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Congresswoman Maxine Waters speaks on her relationship with deceased South African freedom fighter, Winnie Mandela

in Africa & the Diaspora by

Maxine Waters: “She knew and understood the power of women even when we didn’t understand our own power.”


In an interview by Nana Gyamfi of “The Asafo Edition,” Congresswoman Maxine Waters speaks on the legacy of Winnie Madikizela-Mandela, anti-apartheid activist and former wife of South Africa’s first black president, Nelson Mandela.

Madikizela-Mandela is known for the phrase, “When you strike a woman, you strike a rock,” to emphasize the strength of women in movements. Waters says that, that phrase was critical in women knowing their power. “When she said it helped to energize women around the world,” comments Waters in the interview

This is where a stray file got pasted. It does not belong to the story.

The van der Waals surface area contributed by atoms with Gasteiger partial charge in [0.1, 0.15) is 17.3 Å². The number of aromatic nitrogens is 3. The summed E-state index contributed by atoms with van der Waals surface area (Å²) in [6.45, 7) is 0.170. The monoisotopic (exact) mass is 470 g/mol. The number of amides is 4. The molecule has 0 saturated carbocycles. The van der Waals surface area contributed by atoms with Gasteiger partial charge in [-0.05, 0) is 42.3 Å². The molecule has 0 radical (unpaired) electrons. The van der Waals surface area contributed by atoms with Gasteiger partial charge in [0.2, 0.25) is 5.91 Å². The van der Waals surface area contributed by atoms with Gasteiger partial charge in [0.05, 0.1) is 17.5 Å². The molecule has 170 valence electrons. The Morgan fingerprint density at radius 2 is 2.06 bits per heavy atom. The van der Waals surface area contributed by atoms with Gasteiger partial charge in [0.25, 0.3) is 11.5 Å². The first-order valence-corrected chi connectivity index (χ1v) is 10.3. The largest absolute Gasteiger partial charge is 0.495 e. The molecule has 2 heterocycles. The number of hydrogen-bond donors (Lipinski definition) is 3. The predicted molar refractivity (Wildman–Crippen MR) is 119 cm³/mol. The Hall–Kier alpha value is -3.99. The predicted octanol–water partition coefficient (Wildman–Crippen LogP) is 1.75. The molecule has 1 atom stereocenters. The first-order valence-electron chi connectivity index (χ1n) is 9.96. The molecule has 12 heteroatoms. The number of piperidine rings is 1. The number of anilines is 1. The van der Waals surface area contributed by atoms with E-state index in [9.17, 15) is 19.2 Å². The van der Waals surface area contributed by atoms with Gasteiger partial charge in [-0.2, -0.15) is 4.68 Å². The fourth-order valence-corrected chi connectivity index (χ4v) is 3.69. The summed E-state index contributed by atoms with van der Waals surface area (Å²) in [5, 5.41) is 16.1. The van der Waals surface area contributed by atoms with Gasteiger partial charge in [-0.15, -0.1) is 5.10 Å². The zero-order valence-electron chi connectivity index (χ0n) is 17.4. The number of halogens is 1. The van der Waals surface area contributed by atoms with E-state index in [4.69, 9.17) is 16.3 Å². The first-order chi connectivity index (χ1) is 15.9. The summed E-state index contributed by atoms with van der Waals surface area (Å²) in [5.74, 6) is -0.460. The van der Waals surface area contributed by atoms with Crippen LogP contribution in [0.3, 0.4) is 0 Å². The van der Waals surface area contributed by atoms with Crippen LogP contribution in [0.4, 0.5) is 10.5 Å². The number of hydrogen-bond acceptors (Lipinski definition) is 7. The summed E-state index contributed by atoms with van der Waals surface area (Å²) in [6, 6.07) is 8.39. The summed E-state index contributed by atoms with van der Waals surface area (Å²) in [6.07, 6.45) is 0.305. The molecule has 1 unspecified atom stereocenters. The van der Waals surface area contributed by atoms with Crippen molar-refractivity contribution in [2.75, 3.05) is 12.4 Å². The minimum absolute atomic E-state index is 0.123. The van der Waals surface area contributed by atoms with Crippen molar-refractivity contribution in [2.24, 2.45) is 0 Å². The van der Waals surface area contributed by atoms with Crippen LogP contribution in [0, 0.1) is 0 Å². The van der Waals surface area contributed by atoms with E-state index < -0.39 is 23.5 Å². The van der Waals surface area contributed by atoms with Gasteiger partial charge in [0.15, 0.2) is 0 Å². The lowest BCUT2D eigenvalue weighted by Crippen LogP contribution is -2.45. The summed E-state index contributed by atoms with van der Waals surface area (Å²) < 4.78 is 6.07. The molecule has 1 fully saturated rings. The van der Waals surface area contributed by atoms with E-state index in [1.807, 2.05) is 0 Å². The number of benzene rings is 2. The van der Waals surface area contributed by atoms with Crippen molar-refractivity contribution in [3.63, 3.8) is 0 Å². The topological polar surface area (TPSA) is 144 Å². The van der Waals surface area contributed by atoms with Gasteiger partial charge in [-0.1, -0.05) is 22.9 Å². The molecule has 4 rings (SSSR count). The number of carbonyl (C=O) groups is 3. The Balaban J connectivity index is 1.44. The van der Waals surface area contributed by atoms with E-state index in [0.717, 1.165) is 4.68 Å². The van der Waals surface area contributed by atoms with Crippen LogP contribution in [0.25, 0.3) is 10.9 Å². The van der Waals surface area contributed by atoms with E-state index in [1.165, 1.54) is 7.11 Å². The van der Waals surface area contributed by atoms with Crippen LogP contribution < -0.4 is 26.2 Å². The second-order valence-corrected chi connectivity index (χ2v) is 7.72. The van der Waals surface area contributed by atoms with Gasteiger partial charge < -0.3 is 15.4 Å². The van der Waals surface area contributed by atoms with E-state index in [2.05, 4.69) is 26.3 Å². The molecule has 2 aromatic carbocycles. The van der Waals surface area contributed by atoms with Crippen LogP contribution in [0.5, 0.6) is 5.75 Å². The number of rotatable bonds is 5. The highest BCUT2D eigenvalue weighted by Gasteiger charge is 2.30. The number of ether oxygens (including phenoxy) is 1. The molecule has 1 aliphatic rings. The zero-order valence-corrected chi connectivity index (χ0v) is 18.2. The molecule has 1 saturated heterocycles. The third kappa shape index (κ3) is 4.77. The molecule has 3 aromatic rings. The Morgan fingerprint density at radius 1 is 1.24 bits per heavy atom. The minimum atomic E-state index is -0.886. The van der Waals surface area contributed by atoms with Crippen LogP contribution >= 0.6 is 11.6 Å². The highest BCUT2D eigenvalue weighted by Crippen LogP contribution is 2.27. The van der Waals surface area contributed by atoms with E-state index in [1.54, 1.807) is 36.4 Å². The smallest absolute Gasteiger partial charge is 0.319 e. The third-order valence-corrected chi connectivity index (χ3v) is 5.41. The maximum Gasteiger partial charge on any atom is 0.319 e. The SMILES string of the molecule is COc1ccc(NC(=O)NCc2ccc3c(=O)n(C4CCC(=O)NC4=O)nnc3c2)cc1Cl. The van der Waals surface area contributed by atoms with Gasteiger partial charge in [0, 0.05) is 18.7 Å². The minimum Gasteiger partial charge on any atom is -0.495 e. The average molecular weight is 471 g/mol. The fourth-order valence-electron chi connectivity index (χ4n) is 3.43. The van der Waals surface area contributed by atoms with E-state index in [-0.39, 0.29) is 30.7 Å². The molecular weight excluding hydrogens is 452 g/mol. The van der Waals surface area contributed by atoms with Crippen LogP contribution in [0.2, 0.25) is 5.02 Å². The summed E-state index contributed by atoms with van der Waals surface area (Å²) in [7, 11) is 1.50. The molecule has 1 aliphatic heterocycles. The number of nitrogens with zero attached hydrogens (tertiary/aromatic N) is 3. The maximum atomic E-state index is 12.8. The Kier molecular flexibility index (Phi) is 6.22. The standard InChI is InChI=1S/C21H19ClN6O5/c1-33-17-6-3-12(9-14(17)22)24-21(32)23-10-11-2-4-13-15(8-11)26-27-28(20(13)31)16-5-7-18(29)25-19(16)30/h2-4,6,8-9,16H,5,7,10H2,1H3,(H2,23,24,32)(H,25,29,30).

Madikizela-Mandela is known as the fierce comrade and wife of deceased anti-apartheid leader, Nelson Mandela who late became South Africa’s first black president. When Nelson Mandela was jailed by a racist South African rule, she carried on the work to dismantle Apartheid, which ended in 1991.

In the interview, we play an excerpt from South African comedian, Trevor Noah who talks about the power of women. He says, “The movement in South Africa was held together in large part by women … the police in the counter were afraid of Winnie Mandela.”

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Nana Gyamfi is a human and civil rights attorney and an adjunct professor at California State University Los Angeles. Affectionately called “The People’s Attorney,” she hosts two radio shows.

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